- Sotheby’s will offer Frida Kahlo’s double portrait of herself and Diego Rivera, estimated in excess of $30 million, at its newly renamed modern evening sale (formerly the Imp-mod evening sale) in New York in November. If the painting reaches its estimate, it would become the priciest work by a woman artist ever sold at auction.
- Christie’s will accept live bids in ether for its Postwar to the Present sale in New York on October 1.
- Peres Projects will open a second space in Seoul early next year; Kacey Choi will lead the new location as the gallery’s director of Asia.
- Gagosian now represents Rick Lowe of “Project Row Houses” fame. The gallery has work by the social-practice artist (and MacArthur “Genius” Award winner) at Art Basel this week and will present a solo exhibition in New York in September 2022.
- Buzzy figurative painter Hilary Pecis joined David Kordansky (where she formerly worked as a registrar). Her first solo show there will arrive in 2023.
- The Frank Gehry-designed Guggenheim Abu Dhabi will debut in 2026, according to director Richard Armstrong in The Art Newspaper. That’s a full 20 years after the institution was originally planned to open.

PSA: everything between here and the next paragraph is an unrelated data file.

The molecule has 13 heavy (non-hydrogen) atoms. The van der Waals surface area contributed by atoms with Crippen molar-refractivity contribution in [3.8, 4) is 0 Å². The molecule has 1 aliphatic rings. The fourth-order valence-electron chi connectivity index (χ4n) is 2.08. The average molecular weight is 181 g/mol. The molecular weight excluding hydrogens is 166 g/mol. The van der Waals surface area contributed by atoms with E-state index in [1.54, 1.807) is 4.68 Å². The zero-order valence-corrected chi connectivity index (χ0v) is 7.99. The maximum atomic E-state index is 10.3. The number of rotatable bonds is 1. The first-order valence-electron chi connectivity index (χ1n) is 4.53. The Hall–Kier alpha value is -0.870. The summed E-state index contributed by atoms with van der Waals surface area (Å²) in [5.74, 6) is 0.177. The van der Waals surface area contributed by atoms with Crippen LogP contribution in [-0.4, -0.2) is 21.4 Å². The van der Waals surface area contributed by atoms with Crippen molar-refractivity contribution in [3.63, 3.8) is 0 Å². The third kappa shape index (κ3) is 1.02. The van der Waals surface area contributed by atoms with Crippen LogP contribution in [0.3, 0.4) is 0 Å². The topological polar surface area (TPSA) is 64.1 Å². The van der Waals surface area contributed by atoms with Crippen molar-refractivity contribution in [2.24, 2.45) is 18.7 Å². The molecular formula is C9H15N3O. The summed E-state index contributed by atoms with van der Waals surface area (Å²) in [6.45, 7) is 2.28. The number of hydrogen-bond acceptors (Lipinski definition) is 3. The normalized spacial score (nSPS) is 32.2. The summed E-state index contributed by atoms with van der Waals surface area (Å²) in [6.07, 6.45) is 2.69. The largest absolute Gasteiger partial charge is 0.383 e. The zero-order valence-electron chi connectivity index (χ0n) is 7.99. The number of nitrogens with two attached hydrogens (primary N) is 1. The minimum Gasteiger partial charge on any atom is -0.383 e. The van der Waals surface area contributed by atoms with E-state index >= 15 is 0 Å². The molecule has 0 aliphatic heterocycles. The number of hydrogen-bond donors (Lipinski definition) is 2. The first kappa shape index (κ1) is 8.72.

- The Walker Art Center named Seena Hodges, founder of the DEI consulting firm Woke Coach, its next board president. This makes Hodges (who is Black) the first person of color ever to hold the post.
The National Gallery in London tapped venture capitalist, philanthropist, and Tory backer John Booth to be its new board chair. Despite Booth’s long track record of cultural patronage, his political affiliation has rekindled accusations that Boris Johnson is loading the country’s institutions with conservative leaders.
NFTs and More
- On the “and More” front: starchitect David Adjaye will serve as exhibition designer of “King Pleasure,” a show of never-before-seen Jean-Michel Basquiat works being organized in New York by the artist’s family. Doors open April 9, 2022, in Chelsea’s historic Starrett-Lehigh Building.
The Hammer Bounces Back
Sales of fine art at auction have been just as boisterous as sales at art fairs in the first half of 2021, if not even moreso. The houses moved $7.8 billion worth of fine art from January through June—138 percent more by value than the equivalent period last year, and 12 percent more than the same frame in the blissful pre-social-distancing ignorance of 2019.
The results by volume were even more impressive. A staggering 181,438 fine-art lots changed hands in the opening six months of this year, the highest number since the art auction market’s all-time peak in the mid-2010s.
What’s behind the ascent? For the answer to that and more questions about the art market in 2021—as well as the rest of this decade—download the newest issue of the Artnet News Intelligence Report below.